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Up Wake by Carolina Pagani RZ

“We are not here to question the possible, we are here to challenge the impossible.”

Something that I find so amazing about Ted Talks is that the presenters are so passionate and eloquent that I can’t help but to be completely wrapped up in what they are saying. These presenters demand attention. (For those of you who don’t know, TED Technology, Entertainment, Design, is a non profit organization devoted to “Ideas Worth Spreading.” For their conference series they recruit current innovatorsand thinkers who are challenging the way we look at technology and art to present ideas and new ways of thinking about life.)


Tsakos at TED

In 2009, Natasha Tsakos presented about her one-woman show Upwake. I watched the talk, one of my first ever TedTalks, with my sophomore year theatre class and we were struck at her specificity of movement in her performances and the captivating ideas about technology and art. I think about her often and have watched this video multiple times since then. Last night, I went on a Ted spree, watching various videos and eventually found my way back to Upwake.


Natasha was commissioned in 2003 to make a one woman show that explored theatre and technology. Four years later, she created Up Wake, a show that had her, an androgynous character named Zero, move and interact with projections on the four walls of her space as if it was another character.


I ask myself, what am I gaining from this talk this time around? Three things came to light in my mind.

1.    Technology. I am someone who is extremely keen to explore how technology interacts with theatre. In this day and age we face a generation expectant on instant gratification which comes from the ready access of entertainment on personal electronic devises. The ways in which we communicate are radically changing. The theatre is (used to be?) a key force in communication. Steps have been taken and will continue to be taken to explore how to meld the two works of visual technologies with the personal human connection. Granted, I amalso terrified. I am very conscious of the tech centric environment. I come home from breaks at college and my sister spends all her time on tumblr and twitter even after I haven’t seen her for six months. I crave that personal connection and part of my worries about losing that by incorporating technology. Which leads me to –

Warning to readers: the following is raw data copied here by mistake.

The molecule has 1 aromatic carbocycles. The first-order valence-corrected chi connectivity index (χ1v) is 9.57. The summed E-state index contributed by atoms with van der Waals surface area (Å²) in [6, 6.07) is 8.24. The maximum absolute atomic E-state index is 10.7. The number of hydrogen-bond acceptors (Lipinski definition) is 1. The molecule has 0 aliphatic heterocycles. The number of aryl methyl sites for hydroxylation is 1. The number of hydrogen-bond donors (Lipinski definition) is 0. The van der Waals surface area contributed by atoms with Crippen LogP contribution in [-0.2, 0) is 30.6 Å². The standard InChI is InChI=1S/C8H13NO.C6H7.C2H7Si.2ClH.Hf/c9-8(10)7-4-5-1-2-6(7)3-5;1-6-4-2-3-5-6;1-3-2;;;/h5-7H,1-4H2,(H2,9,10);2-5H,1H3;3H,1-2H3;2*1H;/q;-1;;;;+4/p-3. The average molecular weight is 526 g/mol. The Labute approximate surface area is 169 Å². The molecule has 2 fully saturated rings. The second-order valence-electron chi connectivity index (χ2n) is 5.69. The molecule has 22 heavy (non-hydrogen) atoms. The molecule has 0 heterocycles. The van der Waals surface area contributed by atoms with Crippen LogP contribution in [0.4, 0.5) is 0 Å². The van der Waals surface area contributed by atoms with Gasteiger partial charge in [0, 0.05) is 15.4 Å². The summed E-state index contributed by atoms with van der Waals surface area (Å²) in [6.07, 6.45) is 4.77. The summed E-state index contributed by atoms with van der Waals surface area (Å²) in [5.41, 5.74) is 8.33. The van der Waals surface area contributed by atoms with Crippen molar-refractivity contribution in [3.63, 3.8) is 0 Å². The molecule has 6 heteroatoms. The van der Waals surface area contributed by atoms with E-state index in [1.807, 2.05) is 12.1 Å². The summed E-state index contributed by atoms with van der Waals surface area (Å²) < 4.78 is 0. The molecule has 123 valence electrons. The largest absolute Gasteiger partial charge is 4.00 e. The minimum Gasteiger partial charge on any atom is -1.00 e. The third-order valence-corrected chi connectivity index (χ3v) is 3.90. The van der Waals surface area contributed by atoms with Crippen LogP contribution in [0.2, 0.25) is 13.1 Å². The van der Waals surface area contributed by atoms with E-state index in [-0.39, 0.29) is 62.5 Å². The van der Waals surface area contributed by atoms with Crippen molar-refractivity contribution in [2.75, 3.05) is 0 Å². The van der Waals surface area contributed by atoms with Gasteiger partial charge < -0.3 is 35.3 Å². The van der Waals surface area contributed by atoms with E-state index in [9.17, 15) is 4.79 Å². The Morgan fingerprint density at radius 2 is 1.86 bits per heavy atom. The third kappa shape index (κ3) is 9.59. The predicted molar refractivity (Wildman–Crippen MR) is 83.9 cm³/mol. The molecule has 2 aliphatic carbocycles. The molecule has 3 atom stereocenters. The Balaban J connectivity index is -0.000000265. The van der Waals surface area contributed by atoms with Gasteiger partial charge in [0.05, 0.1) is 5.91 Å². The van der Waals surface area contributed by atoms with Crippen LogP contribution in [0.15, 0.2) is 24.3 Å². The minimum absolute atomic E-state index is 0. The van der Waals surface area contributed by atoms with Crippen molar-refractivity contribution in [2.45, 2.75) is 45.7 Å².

Natasha Tsakos by Carolina Pagani
2.    The human interaction. Natasha has created this character of Zero. An anamorphous character with white-blue hair that looks like no one and everyone. She talks about how this character allows people to open up to her in ways they wouldn’t otherwise if she looked normal. The opening up comes from the safety in believing that since this character is unlike anything else, I can easily believe you to be on my side. Don’t we all just want someone to be on our side? Zero never speaks and the world is created through images and sound. I’m reminded about how critical it is to engage audiences on a personal, human-to-human level in a way that other mediums can’t. Because Zero speaks no ones language, the level of communication is on a physical level- which is to say, the way we all speak no matter the perceived barriers.

3.    “In the science of today we become artists, in the art of today we become scientists.” Natasha claims there is a revolution happening in the way we think about art and science. What I find fascinating is that in 2009 this was true. In 2013, this is even more true. The revolution is brewing and breaking out great critical minds. I like to remind and challenge myself to see outside the walls of my school and my peers. To study beyond theatre, in the other disciplines of education. Science, literature, business. I want to be a part of this revolution. I’m not going to be of much help if I don’t have the cultural tools to see what needs to be addressed and how I can best make those changes.

4.    Surprise. There is a fourth. Collaboration. Tsakos stresses how she didn’t do this project alone. Collaboration is key. It is the drive force of creative stimulation. Who we surround ourselves with and who we learn from is the fuel to ignite the creative fire.


“We are not here to question the possible, we are here to challenge the impossible.”



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